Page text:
Comments: Various open situations from tundra, moorlands, steppe, and seacoasts, especially where there are suitable nesting cliffs, to mountains, open forested regions, and human population centers (AOU 1983). When not breeding, occurs in areas where prey concentrate, including farmlands, marshes, lakeshores, river mouths, tidal flats, dunes and beaches, broad river valleys, cities, and airports.
Often nests on ledge or hole on face of rocky cliff or crag. River banks, tundra mounds, open bogs, large stick nests of other species, tree hollows, and man-made structures (e.g., ledges of city buildings) are used locally (Cade 1982). Nests typically are situated on ledges of vertical rocky cliffs, commonly with a sheltering overhang (Palmer 1988, Campbell et al 1990). Tundra populations nests typically on rocky cliffs, bluffs, or dirt banks. Ideal locations include undisturbed areas with a wide view, near water, and close to plentiful prey. Substitute man-made sites include tall buildings, bridges, rock quarries, and raised platforms.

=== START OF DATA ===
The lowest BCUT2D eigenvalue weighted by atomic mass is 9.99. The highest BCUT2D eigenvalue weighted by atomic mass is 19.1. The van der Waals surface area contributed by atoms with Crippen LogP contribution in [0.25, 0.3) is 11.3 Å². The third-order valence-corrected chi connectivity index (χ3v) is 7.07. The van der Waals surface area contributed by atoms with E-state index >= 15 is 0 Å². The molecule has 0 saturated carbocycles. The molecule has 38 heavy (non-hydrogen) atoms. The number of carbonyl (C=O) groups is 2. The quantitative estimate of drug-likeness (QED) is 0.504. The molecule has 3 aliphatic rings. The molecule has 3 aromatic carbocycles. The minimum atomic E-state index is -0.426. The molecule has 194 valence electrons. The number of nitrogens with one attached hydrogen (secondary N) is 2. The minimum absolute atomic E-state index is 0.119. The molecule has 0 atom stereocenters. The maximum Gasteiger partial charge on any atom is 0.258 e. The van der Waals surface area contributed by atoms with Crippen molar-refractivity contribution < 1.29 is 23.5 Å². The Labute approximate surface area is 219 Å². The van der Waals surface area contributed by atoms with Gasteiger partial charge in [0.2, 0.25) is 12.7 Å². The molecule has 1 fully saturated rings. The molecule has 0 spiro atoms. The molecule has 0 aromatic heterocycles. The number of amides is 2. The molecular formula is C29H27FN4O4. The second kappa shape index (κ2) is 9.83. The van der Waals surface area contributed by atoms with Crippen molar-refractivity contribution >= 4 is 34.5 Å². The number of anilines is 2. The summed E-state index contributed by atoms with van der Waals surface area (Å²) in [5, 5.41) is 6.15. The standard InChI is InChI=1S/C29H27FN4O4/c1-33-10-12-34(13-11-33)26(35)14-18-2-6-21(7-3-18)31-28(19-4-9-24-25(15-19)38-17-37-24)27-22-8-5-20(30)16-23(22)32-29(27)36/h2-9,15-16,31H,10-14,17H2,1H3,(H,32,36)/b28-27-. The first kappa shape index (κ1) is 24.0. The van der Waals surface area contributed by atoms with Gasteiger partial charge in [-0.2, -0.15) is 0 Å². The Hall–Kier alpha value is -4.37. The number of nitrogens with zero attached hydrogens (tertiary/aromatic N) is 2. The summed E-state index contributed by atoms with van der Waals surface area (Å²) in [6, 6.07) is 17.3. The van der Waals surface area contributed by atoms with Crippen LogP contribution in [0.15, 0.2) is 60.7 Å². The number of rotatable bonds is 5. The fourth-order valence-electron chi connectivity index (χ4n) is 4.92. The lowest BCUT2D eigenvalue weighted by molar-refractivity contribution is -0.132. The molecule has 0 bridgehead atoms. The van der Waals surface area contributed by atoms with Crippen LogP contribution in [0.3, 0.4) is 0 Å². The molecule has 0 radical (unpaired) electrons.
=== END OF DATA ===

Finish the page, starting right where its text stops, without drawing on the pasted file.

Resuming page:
See Grebence and White (1989) for information on nesting along the Colorado River system.